A Nightmare on Elm Street
A Nightmare on Elm Street is the blend of a great idea and perfect execution. It gets something that is real, dreams, and puts it together with a supernatural villain out for revenge. Many horror films tend to have a genius concept, but fail overall because of poor execution. I believe the reason why Nightmare is so successful is because of its director Wes Craven.
While this is a slasher movie, it is unconventional in some aspects. The characters aren’t cardboard cutout teens waiting to get killed, they actually take time to flesh them out and have you sympathize with them in different ways. This is due to the fact that it has less of a body count than most other slashers, which makes it easier for the story to focus on them. Even though I mentioned that there aren’t as many kills as other slashers, that doesn’t mean it is tame at all. I would even argue this movie has more balls than most horror films that are released today.
The special effects are monumental, even today. They had to think of and invent ways to make certain scenes look believable because most of what was done, because it was right in front of the camera. There isn’t an ounce of CG, everything is practical and real. That’s why it is so convincing to this day.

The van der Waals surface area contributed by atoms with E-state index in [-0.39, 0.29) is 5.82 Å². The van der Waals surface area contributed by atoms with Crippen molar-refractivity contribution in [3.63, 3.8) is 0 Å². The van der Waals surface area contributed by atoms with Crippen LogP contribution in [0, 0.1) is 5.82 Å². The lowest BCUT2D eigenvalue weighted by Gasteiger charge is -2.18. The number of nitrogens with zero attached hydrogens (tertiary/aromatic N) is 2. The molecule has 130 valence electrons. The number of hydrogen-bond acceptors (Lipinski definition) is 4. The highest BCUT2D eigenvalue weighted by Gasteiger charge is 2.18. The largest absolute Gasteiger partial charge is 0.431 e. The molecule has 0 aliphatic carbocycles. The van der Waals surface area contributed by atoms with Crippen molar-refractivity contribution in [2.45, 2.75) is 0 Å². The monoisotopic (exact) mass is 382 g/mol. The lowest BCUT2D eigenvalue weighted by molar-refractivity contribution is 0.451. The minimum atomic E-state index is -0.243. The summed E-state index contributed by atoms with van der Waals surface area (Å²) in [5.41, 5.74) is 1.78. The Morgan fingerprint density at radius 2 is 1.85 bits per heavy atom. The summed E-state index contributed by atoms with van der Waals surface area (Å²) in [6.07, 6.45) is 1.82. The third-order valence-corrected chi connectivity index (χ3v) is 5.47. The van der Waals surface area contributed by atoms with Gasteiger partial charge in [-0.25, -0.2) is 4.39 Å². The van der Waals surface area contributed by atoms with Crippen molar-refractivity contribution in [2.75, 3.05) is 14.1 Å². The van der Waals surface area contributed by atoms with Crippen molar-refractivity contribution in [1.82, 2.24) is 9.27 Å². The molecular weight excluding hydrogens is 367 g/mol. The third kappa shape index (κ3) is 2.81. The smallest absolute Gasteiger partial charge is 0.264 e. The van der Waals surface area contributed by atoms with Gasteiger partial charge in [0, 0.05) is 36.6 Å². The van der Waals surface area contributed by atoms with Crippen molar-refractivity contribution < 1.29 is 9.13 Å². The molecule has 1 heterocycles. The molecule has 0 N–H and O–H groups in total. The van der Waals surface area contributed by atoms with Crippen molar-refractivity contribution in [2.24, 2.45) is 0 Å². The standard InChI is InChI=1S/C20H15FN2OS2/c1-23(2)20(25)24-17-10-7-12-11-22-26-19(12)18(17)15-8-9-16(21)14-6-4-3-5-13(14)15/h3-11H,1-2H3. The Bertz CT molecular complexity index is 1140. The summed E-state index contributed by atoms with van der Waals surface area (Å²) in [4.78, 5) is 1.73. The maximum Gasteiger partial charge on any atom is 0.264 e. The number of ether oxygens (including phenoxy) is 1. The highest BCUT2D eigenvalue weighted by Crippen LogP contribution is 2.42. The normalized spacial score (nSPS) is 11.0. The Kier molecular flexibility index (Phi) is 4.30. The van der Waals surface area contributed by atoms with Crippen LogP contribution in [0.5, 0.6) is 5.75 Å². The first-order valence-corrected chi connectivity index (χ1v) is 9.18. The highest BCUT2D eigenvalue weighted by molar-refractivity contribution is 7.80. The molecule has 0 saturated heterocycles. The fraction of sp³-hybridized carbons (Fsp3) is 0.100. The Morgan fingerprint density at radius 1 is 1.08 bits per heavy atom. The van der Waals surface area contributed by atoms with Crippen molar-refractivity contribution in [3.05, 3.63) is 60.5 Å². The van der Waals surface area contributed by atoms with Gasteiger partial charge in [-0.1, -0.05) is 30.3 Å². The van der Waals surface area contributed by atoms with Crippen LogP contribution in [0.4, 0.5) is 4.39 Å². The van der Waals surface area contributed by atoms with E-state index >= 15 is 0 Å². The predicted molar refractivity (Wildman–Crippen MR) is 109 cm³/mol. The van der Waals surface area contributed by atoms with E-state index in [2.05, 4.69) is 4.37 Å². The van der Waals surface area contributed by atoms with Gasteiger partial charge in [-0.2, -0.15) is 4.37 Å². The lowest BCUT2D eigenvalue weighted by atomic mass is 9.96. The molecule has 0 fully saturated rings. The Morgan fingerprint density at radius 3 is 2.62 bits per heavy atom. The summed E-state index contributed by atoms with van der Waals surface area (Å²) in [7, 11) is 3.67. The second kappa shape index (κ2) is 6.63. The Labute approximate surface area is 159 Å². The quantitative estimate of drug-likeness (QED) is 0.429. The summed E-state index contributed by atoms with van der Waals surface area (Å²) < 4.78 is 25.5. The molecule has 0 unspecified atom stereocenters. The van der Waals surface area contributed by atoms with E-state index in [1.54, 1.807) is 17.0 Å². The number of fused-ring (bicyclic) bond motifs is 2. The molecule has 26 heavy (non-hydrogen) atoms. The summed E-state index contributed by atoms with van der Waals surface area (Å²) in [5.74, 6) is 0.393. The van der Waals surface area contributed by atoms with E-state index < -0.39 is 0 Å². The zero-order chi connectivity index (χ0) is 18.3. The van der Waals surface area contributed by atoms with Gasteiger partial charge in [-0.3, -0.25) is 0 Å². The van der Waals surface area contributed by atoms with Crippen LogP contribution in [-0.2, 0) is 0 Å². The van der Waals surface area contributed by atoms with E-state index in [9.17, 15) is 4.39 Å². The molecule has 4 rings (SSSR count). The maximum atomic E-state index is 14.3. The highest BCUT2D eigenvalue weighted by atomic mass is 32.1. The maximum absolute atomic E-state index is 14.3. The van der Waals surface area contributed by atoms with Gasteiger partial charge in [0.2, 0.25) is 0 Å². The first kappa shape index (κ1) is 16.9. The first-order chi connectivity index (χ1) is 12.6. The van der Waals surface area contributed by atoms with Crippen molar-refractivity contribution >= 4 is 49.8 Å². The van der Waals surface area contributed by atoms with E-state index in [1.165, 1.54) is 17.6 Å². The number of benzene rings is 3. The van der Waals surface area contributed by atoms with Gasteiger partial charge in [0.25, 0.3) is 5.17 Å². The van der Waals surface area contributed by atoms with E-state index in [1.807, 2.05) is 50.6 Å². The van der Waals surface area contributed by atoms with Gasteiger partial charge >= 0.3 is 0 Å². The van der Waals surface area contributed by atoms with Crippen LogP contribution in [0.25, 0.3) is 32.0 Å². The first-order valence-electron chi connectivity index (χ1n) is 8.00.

Let’s no forget the performances, they’re done just as well as the special effects. Heather Langenkamp and Robert Englund steal the show as Nancy and the iconic Freddy Krueger. You truly feel a sense of anxiety from Langenkamp’s breakout performance, while building up a lifetime of fear from Englund. The both of them truly sell the idea of someone killing you in your dreams, a place where you can’t defend yourself. I also have to mention how well John Saxon does too. He could have easily been the cliché parent who doesn’t believe his daughter about what is truly happening; but again because they take time with the characters he has the ability to sell it through delivery and expression.
A Nightmare on Elm Street is an A+, top tier, unconventional, and original horror film. The make-up and special effects are in a league above most, while not sacrificing on character or story. This has always been one of my personal favorite movies. It has both universal respect from critics and audiences alike, and is culturally significant. Thirty-four years after it has released, it still sets the bar for horror.